|Publication number||US3559057 A|
|Publication date||Jan 26, 1971|
|Filing date||Nov 8, 1967|
|Priority date||Nov 8, 1967|
|Publication number||US 3559057 A, US 3559057A, US-A-3559057, US3559057 A, US3559057A|
|Inventors||Huggett George R|
|Original Assignee||Varian Associates|
|Export Citation||BiBTeX, EndNote, RefMan|
|Referenced by (4), Classifications (7), Legal Events (2)|
|External Links: USPTO, USPTO Assignment, Espacenet|
United States Patent 3,559,057 GRADIOMETER READOUT CIRCUIT EMPLOYING PHASE LOCKED MULTIPLIER CIRCUIT LOOPS George R. Huggett, Sunnyvale, Calif., assignor to Varian Associates, Palo Alto, Calif., a corporation of California Filed Nov. 8, 1967, Ser. No. 681,543 Int. Cl. G011 23/14, 33/08 U.S. Cl. 324-79 6 Claims ABSTRACT OF THE DISCLOSURE In a gradiometer readout circuit exhibiting increased signal-to-noise ratio, extended dynamic range and simplified operation providing for both analog and digital output information, there is disclosed two phase-locked loop X32 multipliers adapted to receive magnetometer signals f and f from two spaced apart magnetometers. One of the multipliers is of a novel off-set type for preventing the generation of a zero beat signal in the event the magnetometers signals approach equality. The multiplied input signals are mixed and then further multiplied by an X16 multiplier. Provisions are included at the output of the X16 multiplier and one of the X32 multipliers for the conversion of gradiometer and magnetometer information of high sensitivity for providing the information for recording in either or both digital and analog form.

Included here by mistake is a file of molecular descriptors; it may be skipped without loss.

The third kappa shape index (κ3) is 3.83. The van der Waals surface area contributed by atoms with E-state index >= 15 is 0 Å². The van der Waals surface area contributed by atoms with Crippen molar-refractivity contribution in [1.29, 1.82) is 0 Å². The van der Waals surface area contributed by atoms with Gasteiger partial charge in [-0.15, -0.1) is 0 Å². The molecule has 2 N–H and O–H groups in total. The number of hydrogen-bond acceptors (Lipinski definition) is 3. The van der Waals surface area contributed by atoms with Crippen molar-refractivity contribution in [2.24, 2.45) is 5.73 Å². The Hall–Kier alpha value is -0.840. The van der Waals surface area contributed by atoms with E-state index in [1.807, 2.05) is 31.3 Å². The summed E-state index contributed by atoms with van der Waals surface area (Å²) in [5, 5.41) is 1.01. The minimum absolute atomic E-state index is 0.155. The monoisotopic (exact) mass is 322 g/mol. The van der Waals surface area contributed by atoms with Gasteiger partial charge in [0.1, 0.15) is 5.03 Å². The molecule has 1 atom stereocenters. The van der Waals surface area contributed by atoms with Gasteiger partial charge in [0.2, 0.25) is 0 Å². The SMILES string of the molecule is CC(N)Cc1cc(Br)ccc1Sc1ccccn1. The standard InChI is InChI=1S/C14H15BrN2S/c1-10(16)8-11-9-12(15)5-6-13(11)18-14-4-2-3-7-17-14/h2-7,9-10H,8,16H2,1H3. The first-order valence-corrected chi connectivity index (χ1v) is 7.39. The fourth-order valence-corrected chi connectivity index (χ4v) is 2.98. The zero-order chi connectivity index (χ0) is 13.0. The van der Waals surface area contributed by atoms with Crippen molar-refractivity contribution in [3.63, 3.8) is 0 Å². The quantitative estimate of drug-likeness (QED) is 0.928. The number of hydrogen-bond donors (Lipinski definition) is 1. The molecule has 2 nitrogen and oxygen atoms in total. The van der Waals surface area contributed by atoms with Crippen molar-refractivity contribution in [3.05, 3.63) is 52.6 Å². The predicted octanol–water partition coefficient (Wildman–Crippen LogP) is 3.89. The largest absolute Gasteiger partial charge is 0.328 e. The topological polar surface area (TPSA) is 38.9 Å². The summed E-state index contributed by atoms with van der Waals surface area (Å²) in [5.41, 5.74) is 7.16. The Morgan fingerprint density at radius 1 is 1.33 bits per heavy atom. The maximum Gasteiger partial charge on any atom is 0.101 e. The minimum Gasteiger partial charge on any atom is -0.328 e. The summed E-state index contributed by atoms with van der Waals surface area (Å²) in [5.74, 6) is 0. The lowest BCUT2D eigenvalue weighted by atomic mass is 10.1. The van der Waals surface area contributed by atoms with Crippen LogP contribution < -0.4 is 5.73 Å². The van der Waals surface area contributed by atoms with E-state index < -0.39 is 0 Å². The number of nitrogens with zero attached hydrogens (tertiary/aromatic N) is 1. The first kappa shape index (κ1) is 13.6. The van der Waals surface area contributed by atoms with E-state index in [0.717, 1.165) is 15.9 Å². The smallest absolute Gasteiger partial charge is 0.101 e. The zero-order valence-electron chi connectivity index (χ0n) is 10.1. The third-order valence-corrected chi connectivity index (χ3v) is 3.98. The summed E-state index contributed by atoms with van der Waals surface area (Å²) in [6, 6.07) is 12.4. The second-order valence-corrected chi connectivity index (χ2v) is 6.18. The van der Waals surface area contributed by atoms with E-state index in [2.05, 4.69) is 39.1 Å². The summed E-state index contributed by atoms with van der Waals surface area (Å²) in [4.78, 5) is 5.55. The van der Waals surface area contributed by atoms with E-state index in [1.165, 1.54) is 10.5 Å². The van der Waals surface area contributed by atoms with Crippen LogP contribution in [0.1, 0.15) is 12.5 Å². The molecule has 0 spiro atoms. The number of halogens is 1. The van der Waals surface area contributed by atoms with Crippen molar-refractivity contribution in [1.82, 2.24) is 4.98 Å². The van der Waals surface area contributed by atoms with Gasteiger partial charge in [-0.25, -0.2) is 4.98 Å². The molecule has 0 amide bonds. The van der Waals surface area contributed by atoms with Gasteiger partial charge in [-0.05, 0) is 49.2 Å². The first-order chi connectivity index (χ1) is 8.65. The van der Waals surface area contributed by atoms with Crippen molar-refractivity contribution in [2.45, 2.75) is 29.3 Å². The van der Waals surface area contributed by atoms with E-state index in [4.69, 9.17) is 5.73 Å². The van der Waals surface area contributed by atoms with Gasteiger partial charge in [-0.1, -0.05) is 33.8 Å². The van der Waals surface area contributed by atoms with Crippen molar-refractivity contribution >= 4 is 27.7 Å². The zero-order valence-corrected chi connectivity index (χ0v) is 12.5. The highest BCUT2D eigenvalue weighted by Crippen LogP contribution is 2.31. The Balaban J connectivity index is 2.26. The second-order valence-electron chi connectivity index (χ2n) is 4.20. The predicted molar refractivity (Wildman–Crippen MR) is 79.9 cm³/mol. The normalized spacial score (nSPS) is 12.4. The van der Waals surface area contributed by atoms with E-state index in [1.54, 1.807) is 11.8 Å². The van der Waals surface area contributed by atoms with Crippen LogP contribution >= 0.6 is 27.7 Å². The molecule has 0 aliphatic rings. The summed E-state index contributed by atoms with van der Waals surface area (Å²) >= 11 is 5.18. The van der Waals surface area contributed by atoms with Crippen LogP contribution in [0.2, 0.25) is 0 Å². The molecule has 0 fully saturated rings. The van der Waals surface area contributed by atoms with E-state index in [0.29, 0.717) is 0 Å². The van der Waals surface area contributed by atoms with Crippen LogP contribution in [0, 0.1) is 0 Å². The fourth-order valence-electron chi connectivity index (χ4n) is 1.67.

BACKGROUND The present invention relates in general to readout circuits for gradiometers and in particular to simplified apparatus with digital and analog output of high sensitivity and increased signal-to-noise ratio for improved gradiometric data handling in airborne geophyical exploration and other related fields.
A gradiometer essentially consists of two or more spaced apart magnetometers coupled to apparatus the output of which provides a presentation or measure of the magnetic field gradient between two points in a magnetic field.
The latter apparatus, more commonly called a readout circuit, employs a series of circuits which altogether re sult in a precise measurement of the field gradient. The degree of precision that can be expected is a function of the signal-to-noise ratio and sensitivity of the magnetometer signal processing equipment.
In order to avoid the circuit design problems encountered when two magnetometers are measuring magnetic fields of equal intensity, the practice has been to off-set the frequency of the magnetometer inputs by a certain predetermined amount.
In the past, the off-set" was established by beating a signal frequency f from a crystal oscillator bank against each of the incoming magnetometer signals f and f respectively, obtaining thereby signals f -h and f f One of these sideband signals, for example, f -f was then mixed with a second crystal oscillator signal, filtered and then mixed with the second sideband, f -f to produce a difference signal f f which was then discriminated to obtain a DC voltage as a function of the difference frequency for providing an input to a graphic recorder or like device.